I understand that many of the people who voted for Trump are not racists, not misogynists, not antisemites, not white supremacists. And I realize that many of them voted for him due to one, or both, of two basic reasons: the state of our economy, and the future of the Supreme Court. Setting aside, for the moment, the fact that the state of the economy has been regularly described in hyperbolic terms by the political right, and that the current administration inherited a crippled economy, riddled with crippling policies; and the fact that concern over the future of the Supreme Court is, really, thinly-veiled concern over only two issues — abortion rights and gun control; still, and despite heartfelt convictions with regard to these issue (be they steeped in ignorance or not), those who voted for Trump held their noses and gave explicit approval to every intolerant hate group which our country, inexplicably, continues to harbor. By voting for Trump, they have not by any means pledged active allegiance to white supremacists, but they have accepted, and thereby legitimized, white supremacy by failing to reject it. In short, they have turned a glaringly blind eye. I have heard very little criticism of the neo-Nazis and the KKK from the pro-Trump camp (far from it! — Trump is appointing every manner of bigot to his team!), and we have seen a very clear, undeniable increase in the number of hate crimes being committed since the election. My own elementary school, where I attended 6th grade, has had swastikas painted on it. So you can understand how I might feel a little threatened these days.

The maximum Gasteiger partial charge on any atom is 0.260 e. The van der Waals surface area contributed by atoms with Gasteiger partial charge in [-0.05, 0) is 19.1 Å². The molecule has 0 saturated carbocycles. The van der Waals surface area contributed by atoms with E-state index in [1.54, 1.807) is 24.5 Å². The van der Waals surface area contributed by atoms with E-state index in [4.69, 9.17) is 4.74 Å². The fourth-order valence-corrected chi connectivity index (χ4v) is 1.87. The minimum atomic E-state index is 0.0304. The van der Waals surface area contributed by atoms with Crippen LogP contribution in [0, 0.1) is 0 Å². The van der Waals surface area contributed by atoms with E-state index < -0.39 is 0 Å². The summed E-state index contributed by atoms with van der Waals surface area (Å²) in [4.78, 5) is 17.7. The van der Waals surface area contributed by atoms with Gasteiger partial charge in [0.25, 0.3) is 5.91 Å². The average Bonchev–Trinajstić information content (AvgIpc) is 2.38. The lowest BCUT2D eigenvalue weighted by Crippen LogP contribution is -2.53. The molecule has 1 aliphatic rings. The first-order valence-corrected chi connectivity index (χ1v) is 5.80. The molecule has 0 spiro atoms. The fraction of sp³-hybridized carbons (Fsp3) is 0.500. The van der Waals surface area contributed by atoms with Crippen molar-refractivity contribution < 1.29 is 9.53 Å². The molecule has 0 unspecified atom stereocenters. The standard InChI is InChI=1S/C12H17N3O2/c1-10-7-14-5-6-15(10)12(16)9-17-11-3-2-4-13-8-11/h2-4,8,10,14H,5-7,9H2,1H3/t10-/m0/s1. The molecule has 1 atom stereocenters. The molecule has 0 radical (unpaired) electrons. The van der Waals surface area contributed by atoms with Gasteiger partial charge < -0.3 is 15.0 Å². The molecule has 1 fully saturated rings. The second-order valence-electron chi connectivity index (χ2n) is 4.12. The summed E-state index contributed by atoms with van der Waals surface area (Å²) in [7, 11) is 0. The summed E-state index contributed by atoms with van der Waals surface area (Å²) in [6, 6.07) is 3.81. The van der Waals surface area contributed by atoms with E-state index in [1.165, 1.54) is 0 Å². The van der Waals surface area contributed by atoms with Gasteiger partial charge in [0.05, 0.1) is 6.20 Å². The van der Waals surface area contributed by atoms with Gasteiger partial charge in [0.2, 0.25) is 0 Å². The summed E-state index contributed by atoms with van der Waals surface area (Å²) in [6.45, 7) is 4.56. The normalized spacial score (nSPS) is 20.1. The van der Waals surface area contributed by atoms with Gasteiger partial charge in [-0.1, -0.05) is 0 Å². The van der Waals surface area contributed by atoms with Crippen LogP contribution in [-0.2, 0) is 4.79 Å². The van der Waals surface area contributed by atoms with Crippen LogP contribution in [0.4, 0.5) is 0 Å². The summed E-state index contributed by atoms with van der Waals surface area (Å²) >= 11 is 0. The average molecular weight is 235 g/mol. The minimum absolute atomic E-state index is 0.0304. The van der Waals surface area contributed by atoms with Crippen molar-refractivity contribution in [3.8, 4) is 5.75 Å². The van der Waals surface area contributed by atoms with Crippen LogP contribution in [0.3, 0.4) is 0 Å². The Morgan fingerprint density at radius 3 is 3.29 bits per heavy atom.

All of this should carry with it grave considerations for anyone who identifies as a “follower of Christ.” It is my contention that Donald Trump, while not The Anti-Christ, is an anti-Christ figure by every meaningful measure. His behavior, his statements, his lifestyle, his political philosophy, his business practices, his values, his goals and ambitions, are, without exception, antithetical to every teaching of Jesus Christ as found in The New Testament. It is, further, my contention that anyone who held their nose and voted for Donald Trump for the reasons noted above has betrayed their Savior no less than Judas himself, and wears the label “Christian” in name only. If this seems harshly uncompromising, it is. It was the lack of such uncompromising harshness that enabled the ascendency of Adolph Hitler in the 1930s. And I write these things because not only do I bear the name of Ezekiel, but I appear to have been burdened with what is popularly termed, within the Christian community, “the gift of prophecy.” This is not some sort of spooky mumbo-jumbo that involves seeing into the future; it is not foretelling, but “forth-telling,” an irresistible compulsion to express the truth when it appears to me as self-evident and wholly undeniable. It is the irresistible compulsion to tell the Emperor that he is parading around in his birthday suit.